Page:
“We would also be grateful if we can do freezits, we can earn a living because this region is always hot. Among us there are also good hairdressers such as if we are given space and equipment to start our salon , we can do wonders.

Some of the ladies said they did not have national registration documents, whereupon the First Lady informed them of the government’s ongoing mobile registration blitz.

One of the women said she was happy to have met the First Lady and was ready to change for good.

“I’m grateful to you for visiting this area, Mom and I’m thrilled,” she said.

“I started this work after I was raped. I lost my parents at a tender age and was the eldest, which left me with the burden of caring for my siblings. I had a child as a result of the rape and lost hope in life after the incident. I then decided to join the oldest profession.

“We are tired of sleeping with men we don’t like just to feed children and other orphans at home. I’m tired of this job mom, I want to quit.

“It’s hard to wait in a bar and not know if you’ll get any money. Sometimes we dance to attract men and get noticed, but to no avail.

“Some men threaten to kill us after unprotected sex. My life is hard and God bless you for coming here to help us Amai. We are willing to work and earn decent money. I won’t be going back to the bar again and God has changed us all through you. God bless you.”

Another lady from the same group who had a mixed-race child, left the rally in stitches when she said the child showed how they had slept with all sorts of mixed-race men for survival.

After her interaction with the ladies of the night, Amai Mnangagwa then engaged the teenage mothers who indicated that they were between 14 and 17 years old.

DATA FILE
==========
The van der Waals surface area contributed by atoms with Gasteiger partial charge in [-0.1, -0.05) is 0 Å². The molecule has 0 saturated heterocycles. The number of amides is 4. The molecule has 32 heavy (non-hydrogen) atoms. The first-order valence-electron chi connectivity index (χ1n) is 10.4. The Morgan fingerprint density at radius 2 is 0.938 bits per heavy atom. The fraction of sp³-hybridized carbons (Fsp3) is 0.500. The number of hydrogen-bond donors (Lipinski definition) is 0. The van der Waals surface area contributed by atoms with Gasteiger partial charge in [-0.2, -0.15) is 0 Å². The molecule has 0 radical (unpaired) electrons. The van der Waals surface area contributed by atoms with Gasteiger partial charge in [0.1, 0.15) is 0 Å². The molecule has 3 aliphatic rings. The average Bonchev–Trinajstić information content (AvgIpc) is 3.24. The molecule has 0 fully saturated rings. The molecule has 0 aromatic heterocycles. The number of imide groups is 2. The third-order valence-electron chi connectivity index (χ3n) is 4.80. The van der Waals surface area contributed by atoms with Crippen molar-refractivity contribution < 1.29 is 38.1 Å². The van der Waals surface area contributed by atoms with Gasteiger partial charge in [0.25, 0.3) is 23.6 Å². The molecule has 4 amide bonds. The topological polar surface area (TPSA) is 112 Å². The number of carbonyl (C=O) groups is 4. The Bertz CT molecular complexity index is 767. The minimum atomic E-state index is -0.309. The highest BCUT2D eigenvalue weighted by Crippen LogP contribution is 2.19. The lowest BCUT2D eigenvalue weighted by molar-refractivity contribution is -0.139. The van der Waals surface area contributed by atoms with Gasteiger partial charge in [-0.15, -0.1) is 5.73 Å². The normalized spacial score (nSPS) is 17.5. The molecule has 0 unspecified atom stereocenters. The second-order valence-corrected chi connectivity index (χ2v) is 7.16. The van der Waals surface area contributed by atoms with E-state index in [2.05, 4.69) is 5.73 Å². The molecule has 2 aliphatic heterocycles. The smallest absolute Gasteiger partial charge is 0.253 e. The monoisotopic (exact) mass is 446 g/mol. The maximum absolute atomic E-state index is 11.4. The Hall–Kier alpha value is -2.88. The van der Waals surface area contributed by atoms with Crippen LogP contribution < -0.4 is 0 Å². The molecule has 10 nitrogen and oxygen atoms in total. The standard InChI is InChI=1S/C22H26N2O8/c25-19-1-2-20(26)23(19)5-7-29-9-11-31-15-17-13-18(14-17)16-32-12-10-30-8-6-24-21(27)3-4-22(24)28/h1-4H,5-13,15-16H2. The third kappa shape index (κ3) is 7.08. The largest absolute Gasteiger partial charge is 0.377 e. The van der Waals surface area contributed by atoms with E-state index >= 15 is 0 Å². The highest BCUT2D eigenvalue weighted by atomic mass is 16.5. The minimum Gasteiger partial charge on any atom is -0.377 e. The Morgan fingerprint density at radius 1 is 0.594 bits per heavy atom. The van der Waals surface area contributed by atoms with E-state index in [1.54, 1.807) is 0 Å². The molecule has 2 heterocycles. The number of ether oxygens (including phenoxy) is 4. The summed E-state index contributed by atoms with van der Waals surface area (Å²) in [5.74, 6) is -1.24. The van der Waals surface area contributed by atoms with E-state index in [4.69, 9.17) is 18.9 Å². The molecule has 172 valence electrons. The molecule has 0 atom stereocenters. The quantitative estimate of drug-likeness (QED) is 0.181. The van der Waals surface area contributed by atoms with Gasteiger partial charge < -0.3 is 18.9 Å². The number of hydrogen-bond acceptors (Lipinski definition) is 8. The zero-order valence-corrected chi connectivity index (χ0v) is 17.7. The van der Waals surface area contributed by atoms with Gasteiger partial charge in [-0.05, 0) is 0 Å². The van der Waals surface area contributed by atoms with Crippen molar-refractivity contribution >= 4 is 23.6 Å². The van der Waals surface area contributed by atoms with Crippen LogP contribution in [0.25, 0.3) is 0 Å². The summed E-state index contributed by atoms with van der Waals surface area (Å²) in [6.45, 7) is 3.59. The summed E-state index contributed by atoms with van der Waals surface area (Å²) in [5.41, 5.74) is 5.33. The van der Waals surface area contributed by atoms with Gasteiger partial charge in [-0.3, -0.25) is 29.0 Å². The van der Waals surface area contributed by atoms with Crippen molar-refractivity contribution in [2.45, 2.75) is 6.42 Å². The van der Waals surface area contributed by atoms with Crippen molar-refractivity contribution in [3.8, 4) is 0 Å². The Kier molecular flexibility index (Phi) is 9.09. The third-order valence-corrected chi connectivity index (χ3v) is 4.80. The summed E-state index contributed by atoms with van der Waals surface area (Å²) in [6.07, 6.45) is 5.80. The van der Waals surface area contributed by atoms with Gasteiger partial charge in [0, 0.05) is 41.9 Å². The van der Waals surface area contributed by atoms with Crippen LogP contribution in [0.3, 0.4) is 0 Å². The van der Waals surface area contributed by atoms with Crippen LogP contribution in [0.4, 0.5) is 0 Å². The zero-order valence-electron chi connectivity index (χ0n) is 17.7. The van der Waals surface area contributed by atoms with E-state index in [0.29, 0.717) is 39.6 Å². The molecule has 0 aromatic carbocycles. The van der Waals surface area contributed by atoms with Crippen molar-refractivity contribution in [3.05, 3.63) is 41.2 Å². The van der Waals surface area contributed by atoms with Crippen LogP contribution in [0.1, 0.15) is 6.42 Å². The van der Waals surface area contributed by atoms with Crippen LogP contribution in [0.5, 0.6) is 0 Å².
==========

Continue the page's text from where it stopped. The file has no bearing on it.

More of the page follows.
The First Lady is traveling the country to raise awareness against early marriages and teenage pregnancies which put girls at risk of health complications.

She spoke with teenage mothers in Mudzi district who recounted the challenges they face on a daily basis.

First Lady Amai Auxillia Mnangagwa and Senate Speaker Mable Chinomona listen intently as a teenage mother recounts her ordeal during an interactive session at Nyamapanda

The 14-year-old and pregnant one said she was living with her 24-year-old husband, but the nation’s mother immediately raised a red flag saying she was too young to meet the demands of running a house and have children.

She then implored the local traditional leader who was present to look into the matter saying the girl was underage.

Others shed tears as they recounted heartbreaking experiences.

Most men would have dumped the young women when they found out they were pregnant.

The First Lady urged women to put their past behind them and prepare to face the future in a purposeful way.

“We came to chat with you and help you,” she said.

“What happened in the past is gone, work for your children now. Tell others who stayed at home, share with them the dangers of having sex before the time comes. You can start over and achieve your goals. Women’s Bank is here to help.

The boss of the Women’s Bank, Ms. Marikanda, then educated the women – teenage mothers and former ladies of the night about the plans and workings of their bank.

“I came with a team from the bank to support you in the various projects in which you wish to venture. All the projects you mentioned are feasible knowing where we come from and what is after us.

“To get out of poverty, you need a project that pays off quickly. If a project takes up to six months, you may back out because you need food to live. We are going to do projects with you that have quick returns,” she said.

The bank is already on the ground to ensure the success of the projects.

The First Lady, who was accompanied by Senate Speaker Mabel Chinomona, Minister of State for Mashonaland East Provincial Affairs and Devolution Aplonia Munzverengwi, and traditional leaders pleaded with chiefs to engage communities and raise awareness the public to child marriage and early pregnancy.

Teenage mothers received food baskets and baby blankets from the First Lady.